Future US infantry brigade shows promise


Boeing says it has successfully tested new technologies developed for the future US infantry brigade under the now-cancelled Future Combat System programme.

The company says Early-Infantry Brigade Combat Team (E-IBCT) capabilities, including unmanned ground and air vehicles, sensors, precision launch systems and network integration kits, completed a limited user test at Fort Bliss, Texas, in September

The test was a three-week, soldier-driven independent review of the maturity, readiness, and functionality of E-IBCT capabilities that was developed and overseen by the Army Test and Evaluation Command.

Results will be compiled in an assessment report later this year as part of the process leading to limited-rate initial production, Boeing says in a media release.

It adds the capabilities are planned to be fielded to seven Infantry Brigade Combat Teams beginning in 2011.

Boeing, along with its teammate Science Applications International Corp, is the prime contractor for the development and fielding of the E-IBCT effort, which is also known as Increment 1. Additional increments are planned by the Army as part of the Army Brigade Combat Team Modernization strategy.
“The completion of the limited user test is another important milestone in fielding enhanced capabilities to our soldiers as soon as possible,” said Gregg Martin, Boeing vice president and program manager. “We look forward to working with our Army customer in moving toward a production decision later this year.”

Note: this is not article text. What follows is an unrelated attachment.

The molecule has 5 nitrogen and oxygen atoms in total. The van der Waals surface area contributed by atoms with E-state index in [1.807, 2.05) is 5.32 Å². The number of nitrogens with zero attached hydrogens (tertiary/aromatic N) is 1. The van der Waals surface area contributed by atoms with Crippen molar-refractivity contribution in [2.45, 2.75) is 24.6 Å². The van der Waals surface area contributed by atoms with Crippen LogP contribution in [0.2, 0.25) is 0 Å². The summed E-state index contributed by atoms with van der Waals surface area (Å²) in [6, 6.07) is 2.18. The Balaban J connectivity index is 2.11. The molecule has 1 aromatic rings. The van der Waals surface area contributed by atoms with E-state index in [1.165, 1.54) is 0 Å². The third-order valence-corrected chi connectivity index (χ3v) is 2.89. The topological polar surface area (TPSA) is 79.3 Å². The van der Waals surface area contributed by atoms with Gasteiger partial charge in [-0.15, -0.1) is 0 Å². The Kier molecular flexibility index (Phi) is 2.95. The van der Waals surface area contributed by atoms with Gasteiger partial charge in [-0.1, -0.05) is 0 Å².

These E-IBCT capabilities, developed out of the Future Combat Systems program and now transitioned to support the Army Brigade Combat Team Modernization effort, will provide soldiers with enhanced intelligence, surveillance, and reconnaissance capabilities, as well as increased survivability and lethality. Initial capabilities include:
— Small Unmanned Ground Vehicle: a robotic system capable of reconnaissance missions in dangerous or difficult situations such as entering buildings, caves and tunnels
— Class I Unmanned Air Vehicle (UAV): a small, soldier-operated UAV that can hover for reconnaissance and surveillance while providing target acquisition
— Unattended Ground Sensors: multi-mode surveillance sensors for target detection, location and classification, with an imaging capability for identification
— Non-Line-of-Sight Launch System: an unmanned missile system capable of extended range targeting and precision attack
— Network Integration Kit: an integrated computer system that hosts the latest communications and radio systems and battle command software, providing the initial network connectivity needed to transfer sensor and communication data.

Pic: US troops testing UGV at Fort Bliss earlier this year.